As reported by Reuters, a hacking group calling itself the Shadow Brokers recently released allegations that service bureaus in the Middle East and Latin America may have been compromised by third parties. The allegations date back several years. Service bureaus are third-party providers that operate a connection to SWIFT for firms that wish to outsource their day-to-day operation of the SWIFT connection. In its release, SWIFT said that it is in close contact with the service bureaus in question to ensure that they are implementing appropriate preventive measures.

SWIFT recommends that customers pay close attention to their own security and keep in mind security issues when choosing a service bureau or other third-party provider. The effects of any vulnerabilities can be mitigated by immediately installing security updates and patches. SWIFT is working through its Customer Security Programme to provide tools and guidance about security to its customers and will keep customers updated through its Security Notification Service.

SWIFT said that there has been no impact on its infrastructure or data and that there is no evidence to suggest that unauthorized access has occurred to its network or messaging services.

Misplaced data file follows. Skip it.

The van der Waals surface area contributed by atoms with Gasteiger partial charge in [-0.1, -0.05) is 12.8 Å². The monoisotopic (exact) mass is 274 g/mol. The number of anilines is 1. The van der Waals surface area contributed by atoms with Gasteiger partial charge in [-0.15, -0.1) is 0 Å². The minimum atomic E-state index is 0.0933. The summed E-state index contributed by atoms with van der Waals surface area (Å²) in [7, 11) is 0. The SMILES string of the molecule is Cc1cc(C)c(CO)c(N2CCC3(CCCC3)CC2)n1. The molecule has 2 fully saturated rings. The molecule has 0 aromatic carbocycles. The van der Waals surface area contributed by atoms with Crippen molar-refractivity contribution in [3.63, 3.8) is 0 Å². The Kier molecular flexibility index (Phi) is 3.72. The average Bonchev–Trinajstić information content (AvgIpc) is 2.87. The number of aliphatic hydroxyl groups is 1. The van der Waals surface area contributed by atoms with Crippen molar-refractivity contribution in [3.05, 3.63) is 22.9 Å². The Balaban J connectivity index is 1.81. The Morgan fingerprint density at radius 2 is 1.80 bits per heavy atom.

Service bureaus must register under SWIFT’s Shared Infrastructure Programme (SIP), which outlines the legal, financial and operational requirements with which services bureaus must comply. The SIP should not be considered a substitute for customers to perform their own security checks and due diligence, the messaging service noted.

– Adam Fusco, associate editor

Small Fabricators and Manufacturers Optimistic about Future in New Survey

Many small- to medium-size job shops surveyed for the latest Fabricators and Manufacturers Association’s Forming and Fabricating Job Shop Consumption Report have an optimistic outlook lately and believe some significant impediments to business progress may be removed and that some of the stimulating efforts will bear fruit.

A whopping 61.9% of those surveyed see improving conditions for the coming quarter and another 34.3% expect things to be about as they are now. Only 3.7% expect things to get worse. This is the most confident the sector has been in a while.